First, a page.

Wednesday, June 19, 2019

Relaxing in Ramsey Canyon, Part One: Doe, a Deer...

Denis and I recently spent five days in a cabin at the edge of the Ramsey Canyon Preserve about ten miles south of Sierra Vista, Arizona. (The preserve calls itself the Hummingbird Capital of the U.S.) The cabin was very basic, but that didn't matter because it had what I privately thought of as a million-dollar deck.

In the sky islands of the Huachuca Mountains (wah-CHOO- kuh), the cabin and deck were nestled in the shade of scrub oaks and Ponderosa pine. I spent hours on that deck. I had a book with me, but it stayed on the table while I did my best to wear out my two cameras. There was just too much wildlife to watch. With the preserve right at my doorstep, I could've taken advantage of all sorts of hiking trails or visited the Arizona Folklore Preserve which we had to drive past to get to the cabin. But that deck was my siren song. I couldn't get away from it, and since our primary reason for being there was to relax, I didn't feel bad about it one little bit.

Five days of peace and quiet. Five days of not seeing another soul. Five days of hearing nothing but wildlife and the wind through the trees. I'm not kidding you. It was won-der-fullll!

I'm going to turn our five-day trip into several posts. This way, I can share more photos and relive memories. The owner has the entire property for sale, so I'm hoping that we are able to go back sometime in the future-- especially in mid-August when it's the height of the hummingbird season and when the creek that is within sight of the cabin is running. (We were there during the only time in the year when it doesn't run. Ah well.)

For this first batch of photos, I wouldn't be at all surprised if you start humming "Doe, a deer, a female deer..."

My view when I looked up while sitting on the deck. Twenty degrees cooler here than in Phoenix!

We weren't on the deck any time at all when the Welcome Wagon showed up and wanted to know what's for supper. These are mule deer.

In case you didn't know, deer LOVE apples. As you can see, we already knew this!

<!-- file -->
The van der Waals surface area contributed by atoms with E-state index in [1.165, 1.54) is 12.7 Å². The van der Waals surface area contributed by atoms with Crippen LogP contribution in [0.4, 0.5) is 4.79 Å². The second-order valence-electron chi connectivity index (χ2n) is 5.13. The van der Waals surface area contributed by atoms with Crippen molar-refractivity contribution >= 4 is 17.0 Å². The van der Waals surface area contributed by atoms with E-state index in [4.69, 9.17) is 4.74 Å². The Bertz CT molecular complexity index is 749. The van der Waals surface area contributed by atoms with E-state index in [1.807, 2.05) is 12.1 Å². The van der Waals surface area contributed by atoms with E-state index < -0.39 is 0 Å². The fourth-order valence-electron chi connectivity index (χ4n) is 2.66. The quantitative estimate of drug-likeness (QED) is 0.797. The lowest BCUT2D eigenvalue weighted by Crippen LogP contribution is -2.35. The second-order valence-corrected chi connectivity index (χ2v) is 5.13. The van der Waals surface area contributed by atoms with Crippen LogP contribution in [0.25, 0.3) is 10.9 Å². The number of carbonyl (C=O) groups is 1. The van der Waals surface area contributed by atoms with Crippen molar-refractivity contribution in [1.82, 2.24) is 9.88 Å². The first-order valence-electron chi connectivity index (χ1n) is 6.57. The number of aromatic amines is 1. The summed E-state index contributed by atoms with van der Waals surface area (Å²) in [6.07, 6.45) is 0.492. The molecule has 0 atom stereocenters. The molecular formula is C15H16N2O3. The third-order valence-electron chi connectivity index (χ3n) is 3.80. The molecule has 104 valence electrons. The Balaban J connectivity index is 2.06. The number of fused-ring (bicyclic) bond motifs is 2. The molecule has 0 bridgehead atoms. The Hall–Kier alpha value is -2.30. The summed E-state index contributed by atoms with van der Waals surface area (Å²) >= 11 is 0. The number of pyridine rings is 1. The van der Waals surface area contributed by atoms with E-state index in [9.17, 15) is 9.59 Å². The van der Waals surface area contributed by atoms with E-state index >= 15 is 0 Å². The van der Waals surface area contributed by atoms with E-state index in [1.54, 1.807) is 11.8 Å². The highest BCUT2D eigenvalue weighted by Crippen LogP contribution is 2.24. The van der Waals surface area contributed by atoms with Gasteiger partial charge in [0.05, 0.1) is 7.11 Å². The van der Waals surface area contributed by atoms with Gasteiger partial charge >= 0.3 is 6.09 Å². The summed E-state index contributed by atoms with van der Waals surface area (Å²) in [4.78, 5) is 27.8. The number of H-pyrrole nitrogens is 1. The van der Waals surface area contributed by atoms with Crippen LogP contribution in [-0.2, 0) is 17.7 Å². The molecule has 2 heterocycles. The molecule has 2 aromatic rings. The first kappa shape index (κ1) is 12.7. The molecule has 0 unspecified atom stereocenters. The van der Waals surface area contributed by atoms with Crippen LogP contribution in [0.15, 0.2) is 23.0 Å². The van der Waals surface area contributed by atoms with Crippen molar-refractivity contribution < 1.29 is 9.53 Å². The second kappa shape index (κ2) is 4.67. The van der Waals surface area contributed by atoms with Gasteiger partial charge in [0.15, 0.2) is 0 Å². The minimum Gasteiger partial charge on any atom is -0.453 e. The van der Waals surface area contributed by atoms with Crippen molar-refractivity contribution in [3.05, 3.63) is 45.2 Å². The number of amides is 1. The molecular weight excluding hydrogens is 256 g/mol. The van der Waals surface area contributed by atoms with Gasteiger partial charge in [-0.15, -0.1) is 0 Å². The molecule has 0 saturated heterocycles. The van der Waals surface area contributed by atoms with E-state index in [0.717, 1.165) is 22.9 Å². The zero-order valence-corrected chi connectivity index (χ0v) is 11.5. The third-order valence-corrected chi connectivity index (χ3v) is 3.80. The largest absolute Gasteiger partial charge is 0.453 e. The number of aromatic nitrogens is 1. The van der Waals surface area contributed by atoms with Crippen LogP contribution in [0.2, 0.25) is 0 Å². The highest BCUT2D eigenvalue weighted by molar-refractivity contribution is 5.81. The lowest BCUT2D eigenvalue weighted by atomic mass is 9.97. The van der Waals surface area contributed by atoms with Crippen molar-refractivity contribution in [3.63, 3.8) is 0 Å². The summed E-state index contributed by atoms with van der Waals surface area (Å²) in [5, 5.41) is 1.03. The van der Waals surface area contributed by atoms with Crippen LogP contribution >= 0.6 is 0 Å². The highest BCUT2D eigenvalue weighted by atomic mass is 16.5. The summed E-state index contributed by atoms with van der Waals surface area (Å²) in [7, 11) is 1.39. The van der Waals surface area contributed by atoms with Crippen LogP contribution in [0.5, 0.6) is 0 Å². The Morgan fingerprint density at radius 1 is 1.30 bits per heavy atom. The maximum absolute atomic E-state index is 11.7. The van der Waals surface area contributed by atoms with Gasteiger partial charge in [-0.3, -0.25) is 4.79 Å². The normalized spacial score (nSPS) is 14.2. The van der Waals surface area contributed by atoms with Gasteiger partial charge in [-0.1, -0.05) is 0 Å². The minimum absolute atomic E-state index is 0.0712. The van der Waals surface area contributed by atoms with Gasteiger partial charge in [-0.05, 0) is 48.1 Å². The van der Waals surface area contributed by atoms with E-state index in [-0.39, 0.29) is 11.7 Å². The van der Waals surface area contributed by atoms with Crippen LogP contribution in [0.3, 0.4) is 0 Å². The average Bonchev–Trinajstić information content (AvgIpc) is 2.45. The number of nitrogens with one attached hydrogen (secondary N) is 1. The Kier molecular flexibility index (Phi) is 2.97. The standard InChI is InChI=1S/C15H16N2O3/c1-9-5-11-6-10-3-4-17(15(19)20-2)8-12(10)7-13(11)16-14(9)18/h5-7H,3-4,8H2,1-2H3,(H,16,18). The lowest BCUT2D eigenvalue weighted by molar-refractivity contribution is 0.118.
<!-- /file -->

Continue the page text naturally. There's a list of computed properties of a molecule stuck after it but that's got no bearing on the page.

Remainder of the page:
What a beautiful face! (And she also knew that Denis was in charge of the apples that day...)

Since the creek wasn't running, Denis made sure to keep all the water receptacles filled. Birdbaths aren't just for birds. 

You can tell by the little knobs on his head that this is a young male. Young male deer certainly don't get much respect from the females-- at least not that we observed. Must have something to do with how males behave once they're grown!

Sunday afternoon, a dozen deer felt comfortable enough around us to lie down and take naps.

I think she wants another apple!

Off in the trees.


I hope you're enjoying your visit to Ramsey Canyon. It will continue next week!


  1. Oh, you got such stunning 'photos, Cathy! Wow!! And the place looks gorgeous - lovely and peaceful. Little wonder you enjoyed watching it from the deck. I can't wait to see your other 'photos. Sometimes I think 'unplugging' from the world is a great idea.

  2. What a beautiful place and so restful. To get away and not see anyone else and just enjoy nature, now that is a vacation.

    And those lovely deer -- just gorgeous. I actually teared up looking at them.

    As long as you have apples for them and leave out water, they will be around. (I hope there is water on days you aren't there to leave it out for them.)

    Can't wait for the rest of the photos. And I'm wondering if you actually got any reading done or if you were just communing with nature.

    1. The only reading I got done was at night when I went to bed. Even then I didn't read as much as when I'm at home because I could look up through the window at millions of stars shining through the trees. No light pollution there!

  3. What a fun trip for you two! I'll enjoy seeing your pictures. Lots of deer there for sure. We get deer in our yard here every single day.

    1. In a way, I'm glad that we don't have lots of wildlife on our property (other than the birds). I'd never get anything done!

  4. Maybe you two are "deer whisperers."

    1. Nah. I just think I'm related to Elly Mae Clampett. ;-)

  5. i look at those sweet faces and wonder how anyone could hunt.

    1. If someone is hungry enough, they'll probably give it a try.

      You know I love animals, but my paternal and maternal grandparents came from poor farming backgrounds, and the meat that hunting provided was an important supplement to their diet.

      Something none of the hunters in my family would ever think of condoning is wanton slaughter just for the sake of killing, just for the sake of a trophy on a wall. That. Is. Wrong.


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